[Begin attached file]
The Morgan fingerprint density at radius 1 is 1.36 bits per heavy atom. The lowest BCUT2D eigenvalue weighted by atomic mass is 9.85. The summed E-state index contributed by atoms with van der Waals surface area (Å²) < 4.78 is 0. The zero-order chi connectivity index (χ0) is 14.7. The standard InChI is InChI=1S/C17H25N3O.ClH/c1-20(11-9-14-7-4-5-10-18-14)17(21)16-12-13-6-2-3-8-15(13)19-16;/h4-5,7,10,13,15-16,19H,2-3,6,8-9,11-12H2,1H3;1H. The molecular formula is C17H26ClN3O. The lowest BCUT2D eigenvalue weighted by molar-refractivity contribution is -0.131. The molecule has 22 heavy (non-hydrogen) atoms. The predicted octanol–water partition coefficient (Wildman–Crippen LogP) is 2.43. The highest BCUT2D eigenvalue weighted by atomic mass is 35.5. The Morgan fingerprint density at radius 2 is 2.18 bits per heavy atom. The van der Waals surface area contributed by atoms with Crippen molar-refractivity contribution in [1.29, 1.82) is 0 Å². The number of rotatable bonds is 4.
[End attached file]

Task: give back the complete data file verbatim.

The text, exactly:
The Morgan fingerprint density at radius 1 is 1.36 bits per heavy atom. The lowest BCUT2D eigenvalue weighted by atomic mass is 9.85. The summed E-state index contributed by atoms with van der Waals surface area (Å²) < 4.78 is 0. The zero-order chi connectivity index (χ0) is 14.7. The standard InChI is InChI=1S/C17H25N3O.ClH/c1-20(11-9-14-7-4-5-10-18-14)17(21)16-12-13-6-2-3-8-15(13)19-16;/h4-5,7,10,13,15-16,19H,2-3,6,8-9,11-12H2,1H3;1H. The molecular formula is C17H26ClN3O. The lowest BCUT2D eigenvalue weighted by molar-refractivity contribution is -0.131. The molecule has 22 heavy (non-hydrogen) atoms. The predicted octanol–water partition coefficient (Wildman–Crippen LogP) is 2.43. The highest BCUT2D eigenvalue weighted by atomic mass is 35.5. The Morgan fingerprint density at radius 2 is 2.18 bits per heavy atom. The van der Waals surface area contributed by atoms with Crippen molar-refractivity contribution in [1.29, 1.82) is 0 Å². The number of rotatable bonds is 4.